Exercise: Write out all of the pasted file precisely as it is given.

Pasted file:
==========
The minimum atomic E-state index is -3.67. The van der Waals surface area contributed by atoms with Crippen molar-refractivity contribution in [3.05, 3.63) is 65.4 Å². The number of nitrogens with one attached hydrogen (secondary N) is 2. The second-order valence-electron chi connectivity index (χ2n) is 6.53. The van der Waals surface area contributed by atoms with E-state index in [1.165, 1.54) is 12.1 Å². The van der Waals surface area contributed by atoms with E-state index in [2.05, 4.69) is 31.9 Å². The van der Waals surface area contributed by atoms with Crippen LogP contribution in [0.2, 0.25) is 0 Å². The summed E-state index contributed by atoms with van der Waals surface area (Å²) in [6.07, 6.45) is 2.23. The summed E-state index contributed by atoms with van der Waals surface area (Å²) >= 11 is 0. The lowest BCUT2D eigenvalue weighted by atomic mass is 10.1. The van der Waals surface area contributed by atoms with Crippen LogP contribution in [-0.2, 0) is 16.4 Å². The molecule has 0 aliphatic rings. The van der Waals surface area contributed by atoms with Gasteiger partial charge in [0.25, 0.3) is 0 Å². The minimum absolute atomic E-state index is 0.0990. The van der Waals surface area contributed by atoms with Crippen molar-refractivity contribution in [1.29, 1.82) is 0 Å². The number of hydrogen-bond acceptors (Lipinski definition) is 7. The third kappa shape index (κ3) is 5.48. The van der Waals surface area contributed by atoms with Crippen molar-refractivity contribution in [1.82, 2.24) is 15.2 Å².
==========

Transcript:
The minimum atomic E-state index is -3.67. The van der Waals surface area contributed by atoms with Crippen molar-refractivity contribution in [3.05, 3.63) is 65.4 Å². The number of nitrogens with one attached hydrogen (secondary N) is 2. The second-order valence-electron chi connectivity index (χ2n) is 6.53. The van der Waals surface area contributed by atoms with E-state index in [1.165, 1.54) is 12.1 Å². The van der Waals surface area contributed by atoms with E-state index in [2.05, 4.69) is 31.9 Å². The van der Waals surface area contributed by atoms with Crippen LogP contribution in [0.2, 0.25) is 0 Å². The summed E-state index contributed by atoms with van der Waals surface area (Å²) in [6.07, 6.45) is 2.23. The summed E-state index contributed by atoms with van der Waals surface area (Å²) >= 11 is 0. The lowest BCUT2D eigenvalue weighted by atomic mass is 10.1. The van der Waals surface area contributed by atoms with Crippen LogP contribution in [-0.2, 0) is 16.4 Å². The molecule has 0 aliphatic rings. The van der Waals surface area contributed by atoms with Gasteiger partial charge in [0.25, 0.3) is 0 Å². The minimum absolute atomic E-state index is 0.0990. The van der Waals surface area contributed by atoms with Crippen molar-refractivity contribution in [1.29, 1.82) is 0 Å². The number of hydrogen-bond acceptors (Lipinski definition) is 7. The third kappa shape index (κ3) is 5.48. The van der Waals surface area contributed by atoms with Crippen molar-refractivity contribution in [1.82, 2.24) is 15.2 Å².